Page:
stagemovieThe group dynamics shift throughout the journey, especially when the promised cavalry escorts keep getting called away to chase Geronimo. The scalawag Banker and the Officer’s Wife (and therefore The Gambler) want to keep pushing on, despite the danger – though the group is forced to shelter in place when the sickly wife is found to be pregnant and the doctor has to go into hyper-sober-up to get her through a difficult delivery, aided by the prostitute. During all this, the guileless and somewhat naive Ringo Kid falls for Dallas, thinking her just another lady; when they eventually arrive at their destination he’ll find out different, and it won’t matter.

That brief paragraph doesn’t begin to even outline the complexities of character and plot breezed through by Stagecoach in a mere 96 minutes. Viewing an extra on the Criterion DVD, a video essay by Ted Gallagher about Ford’s visual style, you find out how Ford threw exposition and character development simply by where he chose to point the camera in any given scene, and you realize that you are dealing with a director working several degrees above most of us. Tremendously humbling.

There are many, many reasons to watch Stagecoach, but I’m going to instead leave you with another first: the hat John Wayne wears as the Ringo Kid, he would wear in many another Western; its final appearance is as the beat-to-shit hat Chance wears in Rio Bravo, after the which the Duke finally retired it and kept it under glass in his house.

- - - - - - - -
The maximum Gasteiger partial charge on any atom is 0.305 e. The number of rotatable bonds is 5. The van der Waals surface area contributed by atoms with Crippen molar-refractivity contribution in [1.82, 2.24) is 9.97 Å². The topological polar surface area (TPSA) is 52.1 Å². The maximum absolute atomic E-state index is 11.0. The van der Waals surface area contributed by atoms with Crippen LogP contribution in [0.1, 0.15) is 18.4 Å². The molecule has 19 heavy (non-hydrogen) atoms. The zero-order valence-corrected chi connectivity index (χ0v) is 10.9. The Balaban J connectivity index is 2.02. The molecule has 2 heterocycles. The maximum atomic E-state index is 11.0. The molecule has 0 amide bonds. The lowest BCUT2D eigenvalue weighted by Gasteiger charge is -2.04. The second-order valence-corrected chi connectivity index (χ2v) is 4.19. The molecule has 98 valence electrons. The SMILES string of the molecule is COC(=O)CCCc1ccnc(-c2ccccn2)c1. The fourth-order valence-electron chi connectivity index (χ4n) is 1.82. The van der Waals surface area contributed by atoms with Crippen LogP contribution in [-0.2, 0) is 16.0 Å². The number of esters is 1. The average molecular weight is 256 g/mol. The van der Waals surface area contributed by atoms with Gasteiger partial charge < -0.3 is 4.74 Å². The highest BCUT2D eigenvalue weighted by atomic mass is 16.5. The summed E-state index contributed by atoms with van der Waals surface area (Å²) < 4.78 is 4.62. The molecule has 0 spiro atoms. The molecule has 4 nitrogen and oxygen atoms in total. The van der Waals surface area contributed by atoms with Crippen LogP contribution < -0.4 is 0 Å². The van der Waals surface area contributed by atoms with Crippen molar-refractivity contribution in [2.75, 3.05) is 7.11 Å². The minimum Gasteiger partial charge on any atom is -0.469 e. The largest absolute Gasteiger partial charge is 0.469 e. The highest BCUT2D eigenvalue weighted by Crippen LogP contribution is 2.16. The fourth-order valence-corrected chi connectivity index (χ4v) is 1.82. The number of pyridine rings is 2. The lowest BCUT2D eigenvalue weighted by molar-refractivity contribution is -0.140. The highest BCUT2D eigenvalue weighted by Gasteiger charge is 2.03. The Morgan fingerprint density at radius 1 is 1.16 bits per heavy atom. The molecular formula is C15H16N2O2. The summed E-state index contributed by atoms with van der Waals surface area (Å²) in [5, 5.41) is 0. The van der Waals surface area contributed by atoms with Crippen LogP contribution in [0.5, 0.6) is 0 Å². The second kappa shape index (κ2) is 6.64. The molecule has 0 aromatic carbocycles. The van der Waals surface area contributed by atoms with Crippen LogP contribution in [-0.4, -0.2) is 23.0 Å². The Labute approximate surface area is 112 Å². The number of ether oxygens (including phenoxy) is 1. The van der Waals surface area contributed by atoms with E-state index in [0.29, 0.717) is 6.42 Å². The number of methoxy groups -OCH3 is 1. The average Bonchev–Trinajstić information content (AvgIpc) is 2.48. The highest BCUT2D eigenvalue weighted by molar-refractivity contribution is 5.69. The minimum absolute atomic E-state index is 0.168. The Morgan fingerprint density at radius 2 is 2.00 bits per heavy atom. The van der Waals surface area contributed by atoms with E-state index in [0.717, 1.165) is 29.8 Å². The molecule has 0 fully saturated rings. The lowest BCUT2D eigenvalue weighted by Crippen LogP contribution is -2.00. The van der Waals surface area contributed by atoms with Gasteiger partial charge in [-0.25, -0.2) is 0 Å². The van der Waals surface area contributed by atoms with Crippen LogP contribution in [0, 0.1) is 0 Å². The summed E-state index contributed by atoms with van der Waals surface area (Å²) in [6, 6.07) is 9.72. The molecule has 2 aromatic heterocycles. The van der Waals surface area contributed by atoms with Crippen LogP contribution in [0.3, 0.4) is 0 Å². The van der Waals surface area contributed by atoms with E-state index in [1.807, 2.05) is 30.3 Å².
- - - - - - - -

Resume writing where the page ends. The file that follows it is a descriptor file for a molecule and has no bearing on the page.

I love it when we can circle back like that.

The ABCS of March, Part Five

There was a big push to get ahead on the March Movie Madness event, because a) it was Spring Break, and b) weeks off always engender a Hell of Work To Catch Up On. This time is certainly no exception, as the Week of Hell is actually growing into a Fortnight of Hell. I have a 12 hour day coming up this Sunday which may kill me. Please tell my mother and my wife that I love them.

I’ve managed to claw a bit of free time out of the schedule, let’s see how far I can get:

Queen of Blood (1966)

queenofbloodOne of the stranger cottage industries Roger Corman spawned in the early 60s involved buying the rights to Soviet science-fiction movies – which were pretty high-minded and had some great effects by pre-2001: A Space Odyssey standards – and then harvesting the effects sequences to plug into American-shot movies, since no red-blooded Amurrican would be caught dead watchin’ no Commie movie, anyways. Like a Comanche using every last bit of the buffalo, Corman and his crew got significant bang for the buck out of this strange vivisection – Planet of Storms is the basis for at least three movies, almost all with “Prehistoric Women” in the title, and The Heavens Call yielded Battle Beyond the Sun and this odd little Curtis Harrington movie.